Posts Tagged Real World
For Week 5: analyzing the role of the ‘colorless’ background characters in Durarara!!x2 Shou, a tribute to the border security girls running the checkpoints in The Rolling Girls, issues with how the fights end in JoJo’s Bizarre Adventure: Stardust Crusaders – Egypt Arc, and wondering about a future business opportunity for Shinku and the others in Dog Days’’.
This week: analyzing the delicate balance between entertainment and realism in Shirobako, questioning the subjectivity of evidence and judgments in Death Parade, justifying what makes the setting so successful and vibrant in Durarara!!x2 Shou, and gushing about the unique personality in The Rolling Girls.
Art books are arguably my favorite item of anime merchandise (of which, I own 18). And Imai Kami is undoubtedly my favorite manga artist. So when the Imai Kami Visual Collection, Nirai Kanai, was announced to be sold in June 2014, I was positively ecstatic. For the first time, there would be a printed compilation of his various works from both Needless and Shirasunamura, as well as other works in magazines and online sources. However, there was a major bonus to this art book that made it even more unique and exceptional among its peers. Since its completion as a doujinshi in 1999, Imai Kami’s first printed work, the 330 page BLACK SPOT, was being reprinted and bundled with the art book. After 15 years, the work that originated Imai Kami’s career and was the foundation and basis for my favorite manga, Needless, was finally available to the public. Without a doubt, the Imai Kami Visual Collection is the best thing to happen to me in 2014.
Have you ever been conflicted with an anime, whether you want to drop it or keep it? Of course, the situation occurs with every new anime season and happens more often than we’d like. Sure, the anime is worthwhile – either due to its comedy or interesting characters or a new concept or design… but then there’s a lot of boring elements too, like a lot of downtime or parts that irritate us. Or maybe the reason is that we just can’t keep with shows due to our busy schedules, something that I have as a recurring theme in these 12 Days of Anime posts. So what can we do if we want to watch only the good parts of an anime without all the bad parts?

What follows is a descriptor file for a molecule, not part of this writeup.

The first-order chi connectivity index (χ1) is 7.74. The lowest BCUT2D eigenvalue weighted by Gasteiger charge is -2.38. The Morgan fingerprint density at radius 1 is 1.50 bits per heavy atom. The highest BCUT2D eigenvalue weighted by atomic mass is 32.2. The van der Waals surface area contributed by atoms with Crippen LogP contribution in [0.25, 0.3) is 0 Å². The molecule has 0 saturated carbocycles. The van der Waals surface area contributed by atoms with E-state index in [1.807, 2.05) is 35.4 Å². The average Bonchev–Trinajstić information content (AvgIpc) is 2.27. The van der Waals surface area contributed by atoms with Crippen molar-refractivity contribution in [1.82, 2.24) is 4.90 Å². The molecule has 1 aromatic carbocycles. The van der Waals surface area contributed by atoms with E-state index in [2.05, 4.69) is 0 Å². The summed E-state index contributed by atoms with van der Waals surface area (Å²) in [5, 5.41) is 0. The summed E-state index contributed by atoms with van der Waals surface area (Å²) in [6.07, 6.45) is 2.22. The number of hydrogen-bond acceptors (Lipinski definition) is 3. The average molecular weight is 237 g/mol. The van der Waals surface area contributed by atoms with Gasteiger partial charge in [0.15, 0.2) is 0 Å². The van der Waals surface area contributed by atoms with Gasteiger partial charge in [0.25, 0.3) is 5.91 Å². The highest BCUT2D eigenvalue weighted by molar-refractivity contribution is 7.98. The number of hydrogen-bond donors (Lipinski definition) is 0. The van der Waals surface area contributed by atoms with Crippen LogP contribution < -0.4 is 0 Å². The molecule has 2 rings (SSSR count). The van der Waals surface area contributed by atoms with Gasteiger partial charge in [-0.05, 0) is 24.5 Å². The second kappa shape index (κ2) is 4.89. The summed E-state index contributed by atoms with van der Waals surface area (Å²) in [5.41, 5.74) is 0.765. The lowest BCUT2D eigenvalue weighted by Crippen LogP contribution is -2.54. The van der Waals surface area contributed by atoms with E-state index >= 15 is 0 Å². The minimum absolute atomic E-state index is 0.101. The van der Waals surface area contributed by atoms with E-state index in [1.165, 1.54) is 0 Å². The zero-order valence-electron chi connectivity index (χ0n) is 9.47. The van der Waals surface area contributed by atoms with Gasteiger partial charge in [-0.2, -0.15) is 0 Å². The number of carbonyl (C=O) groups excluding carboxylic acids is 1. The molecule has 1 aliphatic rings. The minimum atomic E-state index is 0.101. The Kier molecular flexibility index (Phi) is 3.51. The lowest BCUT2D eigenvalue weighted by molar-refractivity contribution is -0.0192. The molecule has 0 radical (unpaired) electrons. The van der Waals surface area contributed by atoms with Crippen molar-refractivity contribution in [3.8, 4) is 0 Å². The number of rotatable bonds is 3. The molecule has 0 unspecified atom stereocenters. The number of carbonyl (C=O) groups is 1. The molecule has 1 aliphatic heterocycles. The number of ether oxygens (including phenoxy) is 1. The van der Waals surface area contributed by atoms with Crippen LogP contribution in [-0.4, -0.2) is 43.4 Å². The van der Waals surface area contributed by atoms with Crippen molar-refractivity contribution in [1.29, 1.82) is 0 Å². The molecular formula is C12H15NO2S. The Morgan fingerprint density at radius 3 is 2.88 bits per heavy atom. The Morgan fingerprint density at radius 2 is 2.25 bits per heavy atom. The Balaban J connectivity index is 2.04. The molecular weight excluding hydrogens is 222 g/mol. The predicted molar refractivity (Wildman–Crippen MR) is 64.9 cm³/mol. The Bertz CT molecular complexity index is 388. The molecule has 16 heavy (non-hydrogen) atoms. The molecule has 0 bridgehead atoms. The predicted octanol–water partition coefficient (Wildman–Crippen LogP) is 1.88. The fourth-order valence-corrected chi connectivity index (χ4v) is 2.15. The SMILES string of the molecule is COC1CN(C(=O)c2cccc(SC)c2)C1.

Today is this blog’s fourth birthday, and the traditional way I’ve chosen to celebrate this anniversary has been to reflect upon a valuable lesson that I’ve learned since the last December 20th. Of course, these posts are always a cover for me to needlessly post pictures of Setsuna everywhere, but the topic of this post relates to a previous post in this year’s 12 Days of Anime series as well as a couple of future posts that will appear later on. The theme between these posts is on the challenges and difficulties inherent in following anime within a dense, tight schedule, and the focus of this post is learning how to manage these obstacles and accept certain complications.
- Giving a Bad Anime a Chance (Softenni, 2011)
- Giving a Forgotten Anime a Chance (Yuru Yuri, 2012)
- Giving a Disappointing Anime a Second Chance (Tamayura ~more aggressive~, 2013)
For every rendition of this tradition, I have attempted to cover a distinctive and different focus with each post. The first year was on an anime that I originally deemed bad, but stuck with it to see if I could salvage some entertainment from it. The second year reflected an anime I never gave a chance to, not even an episode when it first came out. The third year was on a sequel to an anime that I was frustrated and dissatisfied with and was originally planning on skipping. Here, for my 2014 version about giving an anime a chance, I look back at a greatly admired, highly acclaimed, and universally respected anime that I never made an effort to watch in my many years of watching anime. For Day 8, I will reflect upon watching Mushishi, and how that watching this renowned anime was one of the highlights of my year.